by Wendy Strgar June 30, 2011
“Gratitude is a quality similar to electricity: it must be produced and discharged and used up in order to exist at all.” ~William Faulkner
Every positive psychology text you will ever find will name the practice of gratitude as one of the most direct routes to reframing your thinking and increasing the positive aspects of your life. For instance, like love, it is impossible to feel afraid while you feel grateful. Your brain cannot hold those two disparate thoughts simultaneously. And yet, thinking grateful thoughts is a qualitatively different experience than the moments of grace when gratitude takes over your heart and transforms your perspective.
Like orgasm or forgiveness, I have learned enough about gratitude to know that you can’t force it. All of these experiences share some fundamental characteristics – you can open to them, you can lean towards them in your thinking, you can invite a vulnerable space in your body to feel, but you can’t force the experience. Still, paying attention to what we want to cultivate is the most powerful use of our mind’s eye. We will find that attention is often sufficient to make big changes.
So I am taking the summer gratitude challenge. Consider it an extension course of the positivity quest. Every day I am going to practice holding my thoughts and leaning towards gratitude. Maybe I will even wear a bracelet again to notice the times when I am not having grateful thoughts. And every evening I will write about what I learned about gratitude and how it is changing my life.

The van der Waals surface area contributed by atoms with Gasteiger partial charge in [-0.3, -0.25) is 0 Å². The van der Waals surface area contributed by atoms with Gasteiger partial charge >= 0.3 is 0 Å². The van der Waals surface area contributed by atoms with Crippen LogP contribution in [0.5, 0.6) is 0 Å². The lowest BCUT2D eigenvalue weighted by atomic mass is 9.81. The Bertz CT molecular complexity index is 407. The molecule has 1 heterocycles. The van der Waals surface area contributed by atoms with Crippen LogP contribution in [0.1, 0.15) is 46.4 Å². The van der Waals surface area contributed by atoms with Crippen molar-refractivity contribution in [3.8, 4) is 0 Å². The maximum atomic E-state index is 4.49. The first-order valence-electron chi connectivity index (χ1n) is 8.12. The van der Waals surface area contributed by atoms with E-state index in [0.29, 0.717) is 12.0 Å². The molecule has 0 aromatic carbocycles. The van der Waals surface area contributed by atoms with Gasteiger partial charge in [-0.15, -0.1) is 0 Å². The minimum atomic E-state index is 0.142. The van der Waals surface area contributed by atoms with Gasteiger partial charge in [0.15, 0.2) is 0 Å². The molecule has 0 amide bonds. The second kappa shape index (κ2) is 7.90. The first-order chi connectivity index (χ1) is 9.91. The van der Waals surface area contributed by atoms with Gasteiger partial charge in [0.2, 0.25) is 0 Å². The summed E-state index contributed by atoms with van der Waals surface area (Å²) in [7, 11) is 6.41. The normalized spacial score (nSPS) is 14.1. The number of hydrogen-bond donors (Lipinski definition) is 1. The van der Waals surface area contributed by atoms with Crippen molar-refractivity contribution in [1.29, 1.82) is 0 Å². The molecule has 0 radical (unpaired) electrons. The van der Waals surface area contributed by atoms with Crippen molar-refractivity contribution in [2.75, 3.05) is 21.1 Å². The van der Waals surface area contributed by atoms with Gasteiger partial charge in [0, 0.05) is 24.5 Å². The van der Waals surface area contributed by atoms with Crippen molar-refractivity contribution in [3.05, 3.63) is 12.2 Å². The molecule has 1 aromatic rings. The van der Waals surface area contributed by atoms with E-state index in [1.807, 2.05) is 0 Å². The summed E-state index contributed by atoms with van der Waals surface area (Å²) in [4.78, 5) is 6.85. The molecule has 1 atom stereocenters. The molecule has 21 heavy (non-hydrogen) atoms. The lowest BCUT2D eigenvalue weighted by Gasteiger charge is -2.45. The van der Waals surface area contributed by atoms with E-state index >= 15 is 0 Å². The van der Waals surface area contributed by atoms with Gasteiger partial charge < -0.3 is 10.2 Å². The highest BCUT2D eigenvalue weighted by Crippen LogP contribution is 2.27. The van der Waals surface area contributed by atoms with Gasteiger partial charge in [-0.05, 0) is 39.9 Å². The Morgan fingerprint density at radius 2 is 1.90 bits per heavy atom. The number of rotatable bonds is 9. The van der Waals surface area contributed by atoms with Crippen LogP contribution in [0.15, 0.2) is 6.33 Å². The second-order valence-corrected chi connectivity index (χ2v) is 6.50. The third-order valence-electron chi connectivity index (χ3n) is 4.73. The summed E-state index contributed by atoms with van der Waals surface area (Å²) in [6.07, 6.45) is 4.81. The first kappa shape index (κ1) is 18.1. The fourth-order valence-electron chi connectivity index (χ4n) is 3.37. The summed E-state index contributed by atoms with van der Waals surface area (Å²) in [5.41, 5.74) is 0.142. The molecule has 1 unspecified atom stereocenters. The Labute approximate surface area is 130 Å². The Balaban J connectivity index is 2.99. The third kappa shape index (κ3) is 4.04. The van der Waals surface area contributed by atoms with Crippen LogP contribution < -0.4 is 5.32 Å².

I am excited for this next step of the positivity quest because I have a few mentors I have met through this endeavor who are living entirely blessed lives and the one thing that I believe to be most true about each of them is that gratitude, like love is the pulse that measures each beat of their lives.
Stay tuned and consider joining me on this summer of gratitude experiment. It is the doorway to the goodness that is right in front of us.
by Wendy Strgar October 25, 2018
“It is only with the heart that one can see rightly; what is essential is invisible to the eye.” –Antoine de Saint-Exupery
We believe we are making it better by shielding ourselves from our own pain. This is a fool’s errand, for the pain we refuse to feel and acknowledge doesn’t dissipate from our lacking attention, but rather collects in our heart center with a weightiness that we often cannot name or discern. So fearful are we, of the potential of a broken heart, that we inadvertently refuse to open our hearts at all.
by Wendy Strgar September 13, 2018